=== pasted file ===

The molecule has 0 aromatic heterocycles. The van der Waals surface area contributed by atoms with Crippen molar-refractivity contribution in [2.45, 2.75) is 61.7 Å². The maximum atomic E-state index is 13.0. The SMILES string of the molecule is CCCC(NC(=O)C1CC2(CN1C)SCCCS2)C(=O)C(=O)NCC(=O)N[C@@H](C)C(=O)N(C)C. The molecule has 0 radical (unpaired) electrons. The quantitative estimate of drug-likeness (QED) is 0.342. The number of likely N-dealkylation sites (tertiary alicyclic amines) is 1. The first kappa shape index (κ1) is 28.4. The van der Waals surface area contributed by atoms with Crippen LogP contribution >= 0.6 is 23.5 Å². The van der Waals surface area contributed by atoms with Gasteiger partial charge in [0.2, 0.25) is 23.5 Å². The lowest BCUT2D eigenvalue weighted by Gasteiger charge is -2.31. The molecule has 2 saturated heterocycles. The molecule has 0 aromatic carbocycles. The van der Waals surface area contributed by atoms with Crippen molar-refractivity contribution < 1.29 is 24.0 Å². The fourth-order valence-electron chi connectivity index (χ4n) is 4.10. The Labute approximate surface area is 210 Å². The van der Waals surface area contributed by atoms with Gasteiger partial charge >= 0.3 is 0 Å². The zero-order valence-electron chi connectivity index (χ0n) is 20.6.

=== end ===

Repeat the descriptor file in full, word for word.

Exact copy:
The molecule has 0 aromatic heterocycles. The van der Waals surface area contributed by atoms with Crippen molar-refractivity contribution in [2.45, 2.75) is 61.7 Å². The maximum atomic E-state index is 13.0. The SMILES string of the molecule is CCCC(NC(=O)C1CC2(CN1C)SCCCS2)C(=O)C(=O)NCC(=O)N[C@@H](C)C(=O)N(C)C. The molecule has 0 radical (unpaired) electrons. The quantitative estimate of drug-likeness (QED) is 0.342. The number of likely N-dealkylation sites (tertiary alicyclic amines) is 1. The first kappa shape index (κ1) is 28.4. The van der Waals surface area contributed by atoms with Crippen LogP contribution >= 0.6 is 23.5 Å². The van der Waals surface area contributed by atoms with Gasteiger partial charge in [0.2, 0.25) is 23.5 Å². The lowest BCUT2D eigenvalue weighted by Gasteiger charge is -2.31. The molecule has 2 saturated heterocycles. The molecule has 0 aromatic carbocycles. The van der Waals surface area contributed by atoms with Crippen molar-refractivity contribution < 1.29 is 24.0 Å². The fourth-order valence-electron chi connectivity index (χ4n) is 4.10. The Labute approximate surface area is 210 Å². The van der Waals surface area contributed by atoms with Gasteiger partial charge >= 0.3 is 0 Å². The zero-order valence-electron chi connectivity index (χ0n) is 20.6.